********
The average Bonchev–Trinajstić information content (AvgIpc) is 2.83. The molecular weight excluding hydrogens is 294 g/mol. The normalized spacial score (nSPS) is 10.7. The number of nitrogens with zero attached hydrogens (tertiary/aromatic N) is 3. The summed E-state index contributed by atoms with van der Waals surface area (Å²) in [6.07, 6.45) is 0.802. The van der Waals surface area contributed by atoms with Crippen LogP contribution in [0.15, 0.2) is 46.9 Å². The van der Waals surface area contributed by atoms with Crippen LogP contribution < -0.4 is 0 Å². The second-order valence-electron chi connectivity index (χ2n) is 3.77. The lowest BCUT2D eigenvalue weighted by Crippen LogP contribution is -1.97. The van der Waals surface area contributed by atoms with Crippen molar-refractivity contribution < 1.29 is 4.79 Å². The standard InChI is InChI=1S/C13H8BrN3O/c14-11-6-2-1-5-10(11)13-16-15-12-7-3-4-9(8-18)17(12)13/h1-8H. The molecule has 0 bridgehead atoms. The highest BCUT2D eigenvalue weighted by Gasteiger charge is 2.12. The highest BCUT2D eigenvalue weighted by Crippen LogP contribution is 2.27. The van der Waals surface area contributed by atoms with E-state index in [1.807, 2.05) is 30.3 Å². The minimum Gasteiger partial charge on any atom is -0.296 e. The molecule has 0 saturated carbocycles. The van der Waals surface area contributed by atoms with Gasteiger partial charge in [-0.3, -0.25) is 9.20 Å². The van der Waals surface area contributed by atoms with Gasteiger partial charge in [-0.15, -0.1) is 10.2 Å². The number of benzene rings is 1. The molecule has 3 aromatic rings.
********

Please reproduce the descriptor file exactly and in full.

The average Bonchev–Trinajstić information content (AvgIpc) is 2.83. The molecular weight excluding hydrogens is 294 g/mol. The normalized spacial score (nSPS) is 10.7. The number of nitrogens with zero attached hydrogens (tertiary/aromatic N) is 3. The summed E-state index contributed by atoms with van der Waals surface area (Å²) in [6.07, 6.45) is 0.802. The van der Waals surface area contributed by atoms with Crippen LogP contribution in [0.15, 0.2) is 46.9 Å². The van der Waals surface area contributed by atoms with Crippen LogP contribution < -0.4 is 0 Å². The second-order valence-electron chi connectivity index (χ2n) is 3.77. The lowest BCUT2D eigenvalue weighted by Crippen LogP contribution is -1.97. The van der Waals surface area contributed by atoms with Crippen molar-refractivity contribution < 1.29 is 4.79 Å². The standard InChI is InChI=1S/C13H8BrN3O/c14-11-6-2-1-5-10(11)13-16-15-12-7-3-4-9(8-18)17(12)13/h1-8H. The molecule has 0 bridgehead atoms. The highest BCUT2D eigenvalue weighted by Gasteiger charge is 2.12. The highest BCUT2D eigenvalue weighted by Crippen LogP contribution is 2.27. The van der Waals surface area contributed by atoms with E-state index in [1.807, 2.05) is 30.3 Å². The minimum Gasteiger partial charge on any atom is -0.296 e. The molecule has 0 saturated carbocycles. The van der Waals surface area contributed by atoms with Gasteiger partial charge in [-0.3, -0.25) is 9.20 Å². The van der Waals surface area contributed by atoms with Gasteiger partial charge in [-0.15, -0.1) is 10.2 Å². The number of benzene rings is 1. The molecule has 3 aromatic rings.